Now the next generation of technology has pushed past Nokia and RIM. Apple's iPhone and iPad have become not only the most fashionable brand in the sector, but have created an entirely new way of using phones - as a platform for a wide range of applications few inventors even thought about a few years ago. They have been joined by Android phones based on a open software created by Google, with handsets provided by Samsung, HTC and others. The buzz among technophiles has moved on - the places where the best software engineers go to work are no longer Nokia or RIM, but Google, Apple, and (in Asia) HTC and Samsung.
The shift is evident in the ranking of the most valuable brands published by www.interbrand.com. From 2009 to 2011, Apple has been rising from 20th to 8th, Samsung from 19th to 17th, while HTC as the first ever brand from Greater China joined the list at rank 98. At the same time Nokia dropped from 5th to 14th. Blackberry has been rising from 73rd in 2008 to 54th in 2010, but dropped two places in 2011. Yet, technological hick-ups and slacking sales suggest they probably had fallen further by the end of the year.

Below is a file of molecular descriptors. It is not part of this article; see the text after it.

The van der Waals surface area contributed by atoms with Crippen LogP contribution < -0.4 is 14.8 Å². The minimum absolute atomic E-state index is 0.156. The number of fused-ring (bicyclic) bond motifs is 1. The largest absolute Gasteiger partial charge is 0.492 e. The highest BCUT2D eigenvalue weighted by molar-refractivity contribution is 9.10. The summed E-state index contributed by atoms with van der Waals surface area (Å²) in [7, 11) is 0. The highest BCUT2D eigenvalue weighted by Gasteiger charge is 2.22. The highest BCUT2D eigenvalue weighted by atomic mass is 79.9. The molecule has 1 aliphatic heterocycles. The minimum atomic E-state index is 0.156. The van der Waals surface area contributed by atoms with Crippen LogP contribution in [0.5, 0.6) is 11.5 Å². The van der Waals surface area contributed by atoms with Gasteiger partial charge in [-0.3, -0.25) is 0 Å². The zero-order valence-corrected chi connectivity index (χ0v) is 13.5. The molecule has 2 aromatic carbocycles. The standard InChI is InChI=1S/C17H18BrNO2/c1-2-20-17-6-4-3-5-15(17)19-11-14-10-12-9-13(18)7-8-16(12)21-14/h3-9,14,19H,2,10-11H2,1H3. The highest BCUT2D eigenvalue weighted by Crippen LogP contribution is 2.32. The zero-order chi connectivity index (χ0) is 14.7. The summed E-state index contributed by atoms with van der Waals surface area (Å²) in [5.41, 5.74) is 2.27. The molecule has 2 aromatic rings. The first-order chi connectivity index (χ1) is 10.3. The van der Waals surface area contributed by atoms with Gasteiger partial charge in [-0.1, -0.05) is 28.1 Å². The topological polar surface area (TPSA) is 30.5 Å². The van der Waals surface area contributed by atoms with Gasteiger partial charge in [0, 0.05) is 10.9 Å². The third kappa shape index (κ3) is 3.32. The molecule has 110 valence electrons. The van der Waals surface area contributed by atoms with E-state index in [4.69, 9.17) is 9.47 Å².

The competition has shifted every few years. Initially, it was about building technology making phone smaller, then about fashion brands, and now it is about standards. It is no longer individual brands competing, but different systems and their software platforms. The more and better the applications running on a standards, the better the business for everyone operating on that standard. Apple has its own standard, and controls it firmly. Android is a shared standard backed by Google. Nokia joined forces with Microsoft to develop a Window's based standard. RIM still believes in its own blackberry software, even though the release of the latest version had to be postponed.
When competition turns into 'standard wars', usually only one or two survive. It just not practicable for all developers of 'apps' to develop four different versions. If RIM wants to persist with its Blackberry software, it will need a miracle by RIM's new leadership to play in the same league as Apple and Google. And in the lower league, there is not much money to be made.
Economists usually get their forecasts wrong, and journalists are even further off the mark. Many economists predict a serious recession in 2012, and journalists, especially the British press, expect an Armageddon. So, is that actually good news because it won't happen? I actually think so.